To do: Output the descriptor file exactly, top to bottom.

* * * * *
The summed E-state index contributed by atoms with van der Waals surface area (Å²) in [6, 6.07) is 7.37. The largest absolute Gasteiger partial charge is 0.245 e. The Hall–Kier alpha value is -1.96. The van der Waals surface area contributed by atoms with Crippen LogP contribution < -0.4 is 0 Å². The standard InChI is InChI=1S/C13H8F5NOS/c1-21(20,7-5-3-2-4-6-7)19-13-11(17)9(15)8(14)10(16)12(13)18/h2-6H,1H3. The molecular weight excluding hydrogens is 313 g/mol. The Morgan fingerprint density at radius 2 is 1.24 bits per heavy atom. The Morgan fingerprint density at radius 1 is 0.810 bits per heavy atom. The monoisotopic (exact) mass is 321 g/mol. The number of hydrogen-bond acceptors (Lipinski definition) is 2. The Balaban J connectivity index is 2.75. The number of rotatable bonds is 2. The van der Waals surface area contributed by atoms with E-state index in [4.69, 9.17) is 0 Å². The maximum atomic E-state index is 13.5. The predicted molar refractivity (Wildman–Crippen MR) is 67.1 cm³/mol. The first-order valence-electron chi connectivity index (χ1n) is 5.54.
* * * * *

The summed E-state index contributed by atoms with van der Waals surface area (Å²) in [6, 6.07) is 7.37. The largest absolute Gasteiger partial charge is 0.245 e. The Hall–Kier alpha value is -1.96. The van der Waals surface area contributed by atoms with Crippen LogP contribution < -0.4 is 0 Å². The standard InChI is InChI=1S/C13H8F5NOS/c1-21(20,7-5-3-2-4-6-7)19-13-11(17)9(15)8(14)10(16)12(13)18/h2-6H,1H3. The molecular weight excluding hydrogens is 313 g/mol. The Morgan fingerprint density at radius 2 is 1.24 bits per heavy atom. The Morgan fingerprint density at radius 1 is 0.810 bits per heavy atom. The monoisotopic (exact) mass is 321 g/mol. The number of hydrogen-bond acceptors (Lipinski definition) is 2. The Balaban J connectivity index is 2.75. The number of rotatable bonds is 2. The van der Waals surface area contributed by atoms with E-state index in [4.69, 9.17) is 0 Å². The maximum atomic E-state index is 13.5. The predicted molar refractivity (Wildman–Crippen MR) is 67.1 cm³/mol. The first-order valence-electron chi connectivity index (χ1n) is 5.54.